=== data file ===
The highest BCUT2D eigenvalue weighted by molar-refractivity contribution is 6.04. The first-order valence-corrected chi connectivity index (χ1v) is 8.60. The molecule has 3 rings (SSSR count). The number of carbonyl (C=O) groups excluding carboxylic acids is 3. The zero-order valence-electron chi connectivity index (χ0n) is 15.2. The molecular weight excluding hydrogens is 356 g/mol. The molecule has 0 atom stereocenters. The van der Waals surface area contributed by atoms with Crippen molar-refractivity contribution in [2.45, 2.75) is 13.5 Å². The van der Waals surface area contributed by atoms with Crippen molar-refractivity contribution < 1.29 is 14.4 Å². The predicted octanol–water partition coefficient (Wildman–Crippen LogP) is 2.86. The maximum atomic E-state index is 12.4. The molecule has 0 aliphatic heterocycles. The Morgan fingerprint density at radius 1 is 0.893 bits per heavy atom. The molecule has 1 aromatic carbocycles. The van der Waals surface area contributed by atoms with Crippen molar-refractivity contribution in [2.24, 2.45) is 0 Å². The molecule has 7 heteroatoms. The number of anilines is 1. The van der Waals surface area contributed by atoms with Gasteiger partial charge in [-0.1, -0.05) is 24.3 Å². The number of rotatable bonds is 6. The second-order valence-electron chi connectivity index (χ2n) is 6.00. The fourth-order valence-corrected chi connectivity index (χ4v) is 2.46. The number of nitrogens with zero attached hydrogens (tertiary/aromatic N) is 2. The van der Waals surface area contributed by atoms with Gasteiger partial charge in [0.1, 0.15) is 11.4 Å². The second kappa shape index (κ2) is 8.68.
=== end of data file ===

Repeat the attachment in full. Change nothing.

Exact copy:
The highest BCUT2D eigenvalue weighted by molar-refractivity contribution is 6.04. The first-order valence-corrected chi connectivity index (χ1v) is 8.60. The molecule has 3 rings (SSSR count). The number of carbonyl (C=O) groups excluding carboxylic acids is 3. The zero-order valence-electron chi connectivity index (χ0n) is 15.2. The molecular weight excluding hydrogens is 356 g/mol. The molecule has 0 atom stereocenters. The van der Waals surface area contributed by atoms with Crippen molar-refractivity contribution in [2.45, 2.75) is 13.5 Å². The van der Waals surface area contributed by atoms with Crippen molar-refractivity contribution < 1.29 is 14.4 Å². The predicted octanol–water partition coefficient (Wildman–Crippen LogP) is 2.86. The maximum atomic E-state index is 12.4. The molecule has 0 aliphatic heterocycles. The Morgan fingerprint density at radius 1 is 0.893 bits per heavy atom. The molecule has 1 aromatic carbocycles. The van der Waals surface area contributed by atoms with Crippen molar-refractivity contribution in [2.24, 2.45) is 0 Å². The molecule has 7 heteroatoms. The number of anilines is 1. The van der Waals surface area contributed by atoms with Gasteiger partial charge in [-0.1, -0.05) is 24.3 Å². The number of rotatable bonds is 6. The second-order valence-electron chi connectivity index (χ2n) is 6.00. The fourth-order valence-corrected chi connectivity index (χ4v) is 2.46. The number of nitrogens with zero attached hydrogens (tertiary/aromatic N) is 2. The van der Waals surface area contributed by atoms with Gasteiger partial charge in [0.1, 0.15) is 11.4 Å². The second kappa shape index (κ2) is 8.68.